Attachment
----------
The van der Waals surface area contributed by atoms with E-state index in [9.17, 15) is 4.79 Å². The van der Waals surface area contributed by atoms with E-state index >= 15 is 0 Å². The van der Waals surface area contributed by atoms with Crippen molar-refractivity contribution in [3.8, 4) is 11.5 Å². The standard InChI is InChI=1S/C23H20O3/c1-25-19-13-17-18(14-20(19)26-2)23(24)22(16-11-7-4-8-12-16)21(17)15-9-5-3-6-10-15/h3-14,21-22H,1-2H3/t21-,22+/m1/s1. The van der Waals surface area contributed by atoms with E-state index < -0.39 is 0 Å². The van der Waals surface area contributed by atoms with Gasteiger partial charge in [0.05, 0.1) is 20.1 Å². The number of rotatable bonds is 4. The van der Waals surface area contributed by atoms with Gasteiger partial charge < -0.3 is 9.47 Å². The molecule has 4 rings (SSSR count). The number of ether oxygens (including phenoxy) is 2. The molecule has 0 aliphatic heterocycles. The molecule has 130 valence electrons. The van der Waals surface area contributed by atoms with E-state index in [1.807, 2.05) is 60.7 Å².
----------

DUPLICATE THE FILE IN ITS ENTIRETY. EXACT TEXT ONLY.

The van der Waals surface area contributed by atoms with E-state index in [9.17, 15) is 4.79 Å². The van der Waals surface area contributed by atoms with E-state index >= 15 is 0 Å². The van der Waals surface area contributed by atoms with Crippen molar-refractivity contribution in [3.8, 4) is 11.5 Å². The standard InChI is InChI=1S/C23H20O3/c1-25-19-13-17-18(14-20(19)26-2)23(24)22(16-11-7-4-8-12-16)21(17)15-9-5-3-6-10-15/h3-14,21-22H,1-2H3/t21-,22+/m1/s1. The van der Waals surface area contributed by atoms with E-state index < -0.39 is 0 Å². The van der Waals surface area contributed by atoms with Gasteiger partial charge in [0.05, 0.1) is 20.1 Å². The number of rotatable bonds is 4. The van der Waals surface area contributed by atoms with Gasteiger partial charge < -0.3 is 9.47 Å². The molecule has 4 rings (SSSR count). The number of ether oxygens (including phenoxy) is 2. The molecule has 0 aliphatic heterocycles. The molecule has 130 valence electrons. The van der Waals surface area contributed by atoms with E-state index in [1.807, 2.05) is 60.7 Å².